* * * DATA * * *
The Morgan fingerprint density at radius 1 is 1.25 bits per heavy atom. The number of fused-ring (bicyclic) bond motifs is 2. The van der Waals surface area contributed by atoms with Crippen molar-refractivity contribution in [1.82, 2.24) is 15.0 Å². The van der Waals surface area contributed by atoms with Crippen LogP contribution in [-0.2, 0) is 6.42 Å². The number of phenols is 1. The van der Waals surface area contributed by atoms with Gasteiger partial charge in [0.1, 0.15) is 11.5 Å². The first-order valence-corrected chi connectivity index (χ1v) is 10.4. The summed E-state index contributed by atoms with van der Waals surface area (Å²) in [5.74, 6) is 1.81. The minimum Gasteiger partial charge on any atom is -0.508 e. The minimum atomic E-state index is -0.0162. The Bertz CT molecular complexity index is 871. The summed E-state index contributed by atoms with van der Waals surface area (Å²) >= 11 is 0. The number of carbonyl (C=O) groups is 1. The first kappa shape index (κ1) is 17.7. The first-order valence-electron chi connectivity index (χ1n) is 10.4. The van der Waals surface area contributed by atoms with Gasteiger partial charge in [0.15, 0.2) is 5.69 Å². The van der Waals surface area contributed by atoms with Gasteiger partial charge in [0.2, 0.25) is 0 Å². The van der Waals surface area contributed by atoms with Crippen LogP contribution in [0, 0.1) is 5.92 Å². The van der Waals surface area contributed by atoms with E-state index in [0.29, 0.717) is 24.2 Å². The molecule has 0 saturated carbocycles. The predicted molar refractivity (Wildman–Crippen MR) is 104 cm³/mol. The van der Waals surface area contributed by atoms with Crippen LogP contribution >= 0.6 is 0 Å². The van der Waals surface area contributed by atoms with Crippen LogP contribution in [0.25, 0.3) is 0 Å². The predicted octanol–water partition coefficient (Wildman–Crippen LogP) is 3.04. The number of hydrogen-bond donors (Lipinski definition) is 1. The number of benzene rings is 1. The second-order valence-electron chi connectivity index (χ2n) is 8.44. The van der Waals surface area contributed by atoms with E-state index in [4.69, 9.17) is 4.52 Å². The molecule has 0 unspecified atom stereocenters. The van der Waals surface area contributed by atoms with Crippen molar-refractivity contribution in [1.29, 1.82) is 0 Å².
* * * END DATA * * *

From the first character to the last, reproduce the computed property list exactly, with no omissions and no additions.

The Morgan fingerprint density at radius 1 is 1.25 bits per heavy atom. The number of fused-ring (bicyclic) bond motifs is 2. The van der Waals surface area contributed by atoms with Crippen molar-refractivity contribution in [1.82, 2.24) is 15.0 Å². The van der Waals surface area contributed by atoms with Crippen LogP contribution in [-0.2, 0) is 6.42 Å². The number of phenols is 1. The van der Waals surface area contributed by atoms with Gasteiger partial charge in [0.1, 0.15) is 11.5 Å². The first-order valence-corrected chi connectivity index (χ1v) is 10.4. The summed E-state index contributed by atoms with van der Waals surface area (Å²) in [5.74, 6) is 1.81. The minimum Gasteiger partial charge on any atom is -0.508 e. The minimum atomic E-state index is -0.0162. The Bertz CT molecular complexity index is 871. The summed E-state index contributed by atoms with van der Waals surface area (Å²) >= 11 is 0. The number of carbonyl (C=O) groups is 1. The first kappa shape index (κ1) is 17.7. The first-order valence-electron chi connectivity index (χ1n) is 10.4. The van der Waals surface area contributed by atoms with Gasteiger partial charge in [0.15, 0.2) is 5.69 Å². The van der Waals surface area contributed by atoms with Gasteiger partial charge in [0.2, 0.25) is 0 Å². The van der Waals surface area contributed by atoms with Crippen LogP contribution in [0, 0.1) is 5.92 Å². The van der Waals surface area contributed by atoms with E-state index in [0.29, 0.717) is 24.2 Å². The molecule has 0 saturated carbocycles. The predicted molar refractivity (Wildman–Crippen MR) is 104 cm³/mol. The van der Waals surface area contributed by atoms with Crippen LogP contribution >= 0.6 is 0 Å². The van der Waals surface area contributed by atoms with Crippen LogP contribution in [0.25, 0.3) is 0 Å². The predicted octanol–water partition coefficient (Wildman–Crippen LogP) is 3.04. The number of hydrogen-bond donors (Lipinski definition) is 1. The number of benzene rings is 1. The second-order valence-electron chi connectivity index (χ2n) is 8.44. The van der Waals surface area contributed by atoms with E-state index in [4.69, 9.17) is 4.52 Å². The molecule has 0 unspecified atom stereocenters. The van der Waals surface area contributed by atoms with Crippen molar-refractivity contribution in [1.29, 1.82) is 0 Å².